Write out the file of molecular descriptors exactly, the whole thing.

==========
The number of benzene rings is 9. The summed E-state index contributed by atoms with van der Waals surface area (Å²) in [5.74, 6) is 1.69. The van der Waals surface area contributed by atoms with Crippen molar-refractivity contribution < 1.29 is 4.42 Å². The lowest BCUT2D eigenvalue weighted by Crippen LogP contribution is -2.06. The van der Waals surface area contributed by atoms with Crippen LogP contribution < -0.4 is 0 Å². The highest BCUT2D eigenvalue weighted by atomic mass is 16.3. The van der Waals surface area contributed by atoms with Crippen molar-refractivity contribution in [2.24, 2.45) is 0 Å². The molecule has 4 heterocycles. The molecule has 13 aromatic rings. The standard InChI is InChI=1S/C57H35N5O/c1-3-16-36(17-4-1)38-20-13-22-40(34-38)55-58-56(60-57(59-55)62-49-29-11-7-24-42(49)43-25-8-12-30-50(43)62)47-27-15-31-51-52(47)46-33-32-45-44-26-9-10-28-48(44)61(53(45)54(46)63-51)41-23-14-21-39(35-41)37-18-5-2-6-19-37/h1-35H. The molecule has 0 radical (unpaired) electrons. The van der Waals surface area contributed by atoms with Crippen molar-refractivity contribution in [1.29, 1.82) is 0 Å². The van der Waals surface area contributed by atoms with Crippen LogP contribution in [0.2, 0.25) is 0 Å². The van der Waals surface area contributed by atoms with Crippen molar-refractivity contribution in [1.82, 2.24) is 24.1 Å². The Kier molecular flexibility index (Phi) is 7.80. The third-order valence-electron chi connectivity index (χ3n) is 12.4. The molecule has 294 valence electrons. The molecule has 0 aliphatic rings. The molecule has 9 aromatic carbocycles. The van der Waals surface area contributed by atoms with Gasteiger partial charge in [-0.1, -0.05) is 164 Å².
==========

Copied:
The number of benzene rings is 9. The summed E-state index contributed by atoms with van der Waals surface area (Å²) in [5.74, 6) is 1.69. The van der Waals surface area contributed by atoms with Crippen molar-refractivity contribution < 1.29 is 4.42 Å². The lowest BCUT2D eigenvalue weighted by Crippen LogP contribution is -2.06. The van der Waals surface area contributed by atoms with Crippen LogP contribution < -0.4 is 0 Å². The highest BCUT2D eigenvalue weighted by atomic mass is 16.3. The van der Waals surface area contributed by atoms with Crippen molar-refractivity contribution in [2.24, 2.45) is 0 Å². The molecule has 4 heterocycles. The molecule has 13 aromatic rings. The standard InChI is InChI=1S/C57H35N5O/c1-3-16-36(17-4-1)38-20-13-22-40(34-38)55-58-56(60-57(59-55)62-49-29-11-7-24-42(49)43-25-8-12-30-50(43)62)47-27-15-31-51-52(47)46-33-32-45-44-26-9-10-28-48(44)61(53(45)54(46)63-51)41-23-14-21-39(35-41)37-18-5-2-6-19-37/h1-35H. The molecule has 0 radical (unpaired) electrons. The van der Waals surface area contributed by atoms with Crippen molar-refractivity contribution in [1.29, 1.82) is 0 Å². The van der Waals surface area contributed by atoms with Crippen LogP contribution in [0.2, 0.25) is 0 Å². The van der Waals surface area contributed by atoms with Crippen molar-refractivity contribution in [1.82, 2.24) is 24.1 Å². The Kier molecular flexibility index (Phi) is 7.80. The third-order valence-electron chi connectivity index (χ3n) is 12.4. The molecule has 294 valence electrons. The molecule has 0 aliphatic rings. The molecule has 9 aromatic carbocycles. The van der Waals surface area contributed by atoms with Gasteiger partial charge in [-0.1, -0.05) is 164 Å².